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StopMeansStop
10-13-2010, 04:50 PM
So how is biking in Arlington during the cold months? I'm trying to keep at this but need to figure out what to do with the shorter daylight hours and extreme cold. :(

BigAgnes
10-14-2010, 02:57 AM
You need the right equipment---good quality headlight and tail light, at minimum. Also, decent, wicking, insulating clothing. Reflective top layers (jacket, tights/leg warmers, etc). The biggest challenge for me is keeping my hands and feet comfortable---I resort to chemical hand/toe warmers on the coldest days. Since I try to ride all winter, so long as the pavement is dry/clear, I've invested in winter bike shoes (Lake MTB). Once you acclimate to the cold (takes a couple rides), it's not too bad. One benefit is that the trails are less crowded.

Dirt
10-14-2010, 09:42 AM
Moose Mitts are wonderful.

http://www.trails-edge.com/retail/te_shirts/amfbikemits.htm

I love mine and they make it comfy to ride 300+ days per year. :D

Rain gear and fenders really help too. When it gets icy, studded tires make it possible to ride on!

http://farm5.static.flickr.com/4065/4324520209_659542df59_z.jpg

Joe Chapline
10-14-2010, 10:37 AM
Darkness is a bigger issue than cold, but lights and reflective gear are easy to obtain and use. The goal is to make sure you're seen by drivers; seeing where you're going is not much of a problem in Arlington. I don't like to deal with snow and ice, but most winters there isn't snow on the ground very many days. Hopefully last winter was an aberration, not the new normal. Streets are clear and ice-free sooner than trails; that may or may not improve. I agree with Dirt RE raingear and fenders. The fenders stay on my bike year-round. I actually welcome cooler weather because I can wear raingear when necessary without being too hot.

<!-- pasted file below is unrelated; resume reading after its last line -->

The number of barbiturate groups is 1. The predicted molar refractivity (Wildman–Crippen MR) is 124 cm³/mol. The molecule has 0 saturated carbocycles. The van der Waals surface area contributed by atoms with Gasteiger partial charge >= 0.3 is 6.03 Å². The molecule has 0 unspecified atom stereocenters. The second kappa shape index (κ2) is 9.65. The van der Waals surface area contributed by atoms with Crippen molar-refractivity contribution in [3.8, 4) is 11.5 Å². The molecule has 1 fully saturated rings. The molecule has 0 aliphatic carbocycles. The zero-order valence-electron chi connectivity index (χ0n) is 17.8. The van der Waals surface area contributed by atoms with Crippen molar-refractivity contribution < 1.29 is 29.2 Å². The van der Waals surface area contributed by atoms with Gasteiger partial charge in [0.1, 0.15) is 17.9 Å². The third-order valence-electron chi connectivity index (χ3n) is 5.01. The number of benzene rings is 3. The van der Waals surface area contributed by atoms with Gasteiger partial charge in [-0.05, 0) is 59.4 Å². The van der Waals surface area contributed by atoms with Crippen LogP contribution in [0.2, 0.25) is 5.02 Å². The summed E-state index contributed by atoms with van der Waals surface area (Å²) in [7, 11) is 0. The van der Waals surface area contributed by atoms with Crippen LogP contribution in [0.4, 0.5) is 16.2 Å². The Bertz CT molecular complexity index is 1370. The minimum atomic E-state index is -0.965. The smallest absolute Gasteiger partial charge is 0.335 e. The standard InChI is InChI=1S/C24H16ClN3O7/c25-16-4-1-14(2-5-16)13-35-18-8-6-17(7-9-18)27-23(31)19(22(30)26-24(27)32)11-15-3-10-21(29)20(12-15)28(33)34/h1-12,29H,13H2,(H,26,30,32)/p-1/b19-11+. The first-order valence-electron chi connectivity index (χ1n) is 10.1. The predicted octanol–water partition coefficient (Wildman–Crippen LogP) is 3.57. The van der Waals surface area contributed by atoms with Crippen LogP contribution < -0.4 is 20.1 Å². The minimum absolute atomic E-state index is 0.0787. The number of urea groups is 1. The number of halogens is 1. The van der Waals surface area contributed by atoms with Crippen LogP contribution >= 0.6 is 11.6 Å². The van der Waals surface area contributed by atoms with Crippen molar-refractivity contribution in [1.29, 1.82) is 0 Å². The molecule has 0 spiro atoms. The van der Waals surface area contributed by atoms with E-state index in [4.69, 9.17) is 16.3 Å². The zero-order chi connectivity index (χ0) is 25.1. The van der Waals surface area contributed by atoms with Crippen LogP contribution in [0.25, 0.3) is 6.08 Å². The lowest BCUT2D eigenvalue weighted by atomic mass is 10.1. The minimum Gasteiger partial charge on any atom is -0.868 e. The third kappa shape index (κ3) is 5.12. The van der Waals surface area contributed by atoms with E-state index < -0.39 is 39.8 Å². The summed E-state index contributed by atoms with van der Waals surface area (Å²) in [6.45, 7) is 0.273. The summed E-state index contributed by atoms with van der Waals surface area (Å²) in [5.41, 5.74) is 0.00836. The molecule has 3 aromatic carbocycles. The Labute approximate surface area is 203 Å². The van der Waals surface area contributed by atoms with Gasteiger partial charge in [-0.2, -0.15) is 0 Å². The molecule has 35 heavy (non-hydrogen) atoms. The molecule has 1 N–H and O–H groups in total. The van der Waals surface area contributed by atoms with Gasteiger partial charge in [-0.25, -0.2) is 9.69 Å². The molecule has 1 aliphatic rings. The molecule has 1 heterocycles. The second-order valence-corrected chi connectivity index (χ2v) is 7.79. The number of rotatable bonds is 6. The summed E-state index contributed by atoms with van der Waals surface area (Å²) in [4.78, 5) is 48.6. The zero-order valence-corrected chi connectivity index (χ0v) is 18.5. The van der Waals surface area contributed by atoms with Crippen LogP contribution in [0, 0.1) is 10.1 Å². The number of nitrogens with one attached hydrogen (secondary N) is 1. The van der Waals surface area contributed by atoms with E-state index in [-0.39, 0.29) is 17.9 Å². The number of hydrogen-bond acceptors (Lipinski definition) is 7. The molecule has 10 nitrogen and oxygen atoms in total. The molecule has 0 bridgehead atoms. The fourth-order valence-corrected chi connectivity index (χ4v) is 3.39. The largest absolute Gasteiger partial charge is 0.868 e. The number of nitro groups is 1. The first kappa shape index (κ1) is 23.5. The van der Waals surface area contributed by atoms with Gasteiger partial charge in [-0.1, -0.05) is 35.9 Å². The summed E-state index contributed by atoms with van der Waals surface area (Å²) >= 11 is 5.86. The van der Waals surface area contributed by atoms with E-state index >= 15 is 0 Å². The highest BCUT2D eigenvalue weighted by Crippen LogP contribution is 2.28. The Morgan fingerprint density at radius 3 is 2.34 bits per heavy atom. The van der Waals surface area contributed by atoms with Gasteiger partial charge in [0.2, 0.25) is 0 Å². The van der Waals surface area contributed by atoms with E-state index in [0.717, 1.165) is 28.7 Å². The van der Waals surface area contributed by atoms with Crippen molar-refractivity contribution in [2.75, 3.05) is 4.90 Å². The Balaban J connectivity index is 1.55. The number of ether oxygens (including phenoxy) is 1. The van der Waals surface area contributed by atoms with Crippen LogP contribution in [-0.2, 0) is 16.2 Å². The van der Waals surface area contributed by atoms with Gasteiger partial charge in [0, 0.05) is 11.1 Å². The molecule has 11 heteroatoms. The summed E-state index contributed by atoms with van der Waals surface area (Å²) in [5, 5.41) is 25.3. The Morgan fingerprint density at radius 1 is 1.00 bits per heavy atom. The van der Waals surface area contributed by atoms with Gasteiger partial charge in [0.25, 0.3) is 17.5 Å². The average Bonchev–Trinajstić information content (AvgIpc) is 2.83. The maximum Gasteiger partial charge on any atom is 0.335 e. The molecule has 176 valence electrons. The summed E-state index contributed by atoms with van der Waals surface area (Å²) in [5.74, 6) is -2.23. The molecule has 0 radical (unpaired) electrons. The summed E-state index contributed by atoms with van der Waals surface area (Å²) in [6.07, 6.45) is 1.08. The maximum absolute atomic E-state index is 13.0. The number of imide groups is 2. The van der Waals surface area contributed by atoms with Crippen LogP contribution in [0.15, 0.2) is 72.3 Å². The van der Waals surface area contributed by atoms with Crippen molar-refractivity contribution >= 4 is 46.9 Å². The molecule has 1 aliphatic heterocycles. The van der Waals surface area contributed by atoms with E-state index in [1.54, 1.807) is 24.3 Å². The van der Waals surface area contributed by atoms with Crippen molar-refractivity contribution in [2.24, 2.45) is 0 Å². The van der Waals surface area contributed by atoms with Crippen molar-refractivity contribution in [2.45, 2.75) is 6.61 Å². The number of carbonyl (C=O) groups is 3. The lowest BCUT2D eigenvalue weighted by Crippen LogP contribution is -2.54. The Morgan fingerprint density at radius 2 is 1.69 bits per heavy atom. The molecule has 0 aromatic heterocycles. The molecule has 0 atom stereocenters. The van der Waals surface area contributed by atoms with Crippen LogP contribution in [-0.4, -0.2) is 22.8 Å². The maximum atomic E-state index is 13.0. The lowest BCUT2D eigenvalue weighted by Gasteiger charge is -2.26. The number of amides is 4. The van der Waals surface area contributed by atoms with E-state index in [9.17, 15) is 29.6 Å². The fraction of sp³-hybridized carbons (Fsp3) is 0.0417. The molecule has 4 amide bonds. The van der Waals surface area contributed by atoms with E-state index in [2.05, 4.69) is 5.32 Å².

Joe Chapline
10-14-2010, 12:31 PM
Keeping ears warm used to be a challenge, since you can't wear most winter hats with a bike helmet. I'm happy with the ear warmers I have now, called "180s." (You can Google it.) They're earmuffs that wrap around the back of your neck, under the helmet. When you take them off, they fold up very small, easy to carry in your pocket. I also have a thin headwarmer - skullcap with fleece ear flaps that can be worn under a bike helmet. Those are available from bike accessory suppliers, here's one:
http://www.specialized.com/us/en/bc/SBCEqProduct.jsp?spid=57708&gold_ses=

StopMeansStop
10-14-2010, 09:33 PM
Looks like I need to shell out more cold cash.

Joe Chapline
10-15-2010, 08:10 AM
Ha! It's true, but the stuff lasts. I've had the same headlight for ten years or more. I had to replace the taillight when I replaced a stolen bike. (The light bracket was attached and I couldn't find a replacement.) I got the 180s on sale and really like them. I actually don't find I need the skullcap. For reflective gear, they sell inexpensive mesh pullover things that you can wear over your regular clothes. I also have inexpesive reflective straps for my pants legs. Most bikes come with reflectors on the wheels, and helmets usually have some reflective stuff built in.

There are expenses, but the amount is very small compared to what it takes to keep a car going.

FrequentTraveler
12-30-2010, 12:04 PM
Joe, thanks for pointing out the reflective clothing and protective gear. I donít know how many times Iíve seen cyclists on the road in dark, non-reflective clothing, without any lights, and sometimes not wearing any helmets. Itís dangerous for everyone.